Competition and Constraint Drove Cope's Rule in the Evolution of Giant Flying Reptiles
Biological sciences, evolution, Palaeontology
Digital Object Identifier (DOI)
The pterosaurs, Mesozoic flying reptiles, attained wingspans of more than 10 m that greatly exceed the largest birds and challenge our understanding of size limits in flying animals. Pterosaurs have been used to illustrate Cope’s rule, the influential generalization that evolutionary lineages trend to increasingly large body sizes. However, unambiguous examples of Cope’s rule operating on extended timescales in large clades remain elusive, and the phylogenetic pattern and possible drivers of pterosaur gigantism are uncertain. Here we show 70 million years of highly constrained early evolution, followed by almost 80 million years of sustained, multi-lineage body size increases in pterosaurs. These results are supported by maximum-likelihood modelling of a comprehensive new pterosaur data set. The transition between these macroevolutionary regimes is coincident with the Early Cretaceous adaptive radiation of birds, supporting controversial hypotheses of bird–pterosaur competition, and suggesting that evolutionary competition can act as a macroevolutionary driver on extended geological timescales.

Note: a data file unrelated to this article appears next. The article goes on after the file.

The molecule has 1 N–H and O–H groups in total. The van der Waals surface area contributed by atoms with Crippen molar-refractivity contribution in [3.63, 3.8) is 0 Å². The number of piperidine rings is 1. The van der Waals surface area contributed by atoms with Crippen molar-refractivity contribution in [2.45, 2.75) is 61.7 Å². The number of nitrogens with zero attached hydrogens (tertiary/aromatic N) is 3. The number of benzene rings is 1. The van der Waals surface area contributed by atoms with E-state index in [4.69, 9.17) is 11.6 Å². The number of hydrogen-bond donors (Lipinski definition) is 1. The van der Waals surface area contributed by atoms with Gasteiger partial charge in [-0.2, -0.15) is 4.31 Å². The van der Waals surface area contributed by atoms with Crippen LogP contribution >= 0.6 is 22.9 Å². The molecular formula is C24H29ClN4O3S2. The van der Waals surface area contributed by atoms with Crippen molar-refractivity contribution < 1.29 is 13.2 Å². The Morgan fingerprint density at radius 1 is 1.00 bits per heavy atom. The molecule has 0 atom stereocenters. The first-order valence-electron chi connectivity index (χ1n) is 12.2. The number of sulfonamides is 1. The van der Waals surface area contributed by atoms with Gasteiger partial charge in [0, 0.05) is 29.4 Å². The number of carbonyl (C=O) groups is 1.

Was this content written or created while at USF?
Citation / Publisher Attribution
Nature Communications, v. 5, art. 3567
Scholar Commons Citation
Benson, Roger B. J.; Frigot, Rachel A.; Goswami, Anjali; Andres, Brian; and Butler, Richard J., "Competition and Constraint Drove Cope's Rule in the Evolution of Giant Flying Reptiles" (2014). School of Geosciences Faculty and Staff Publications. 1077.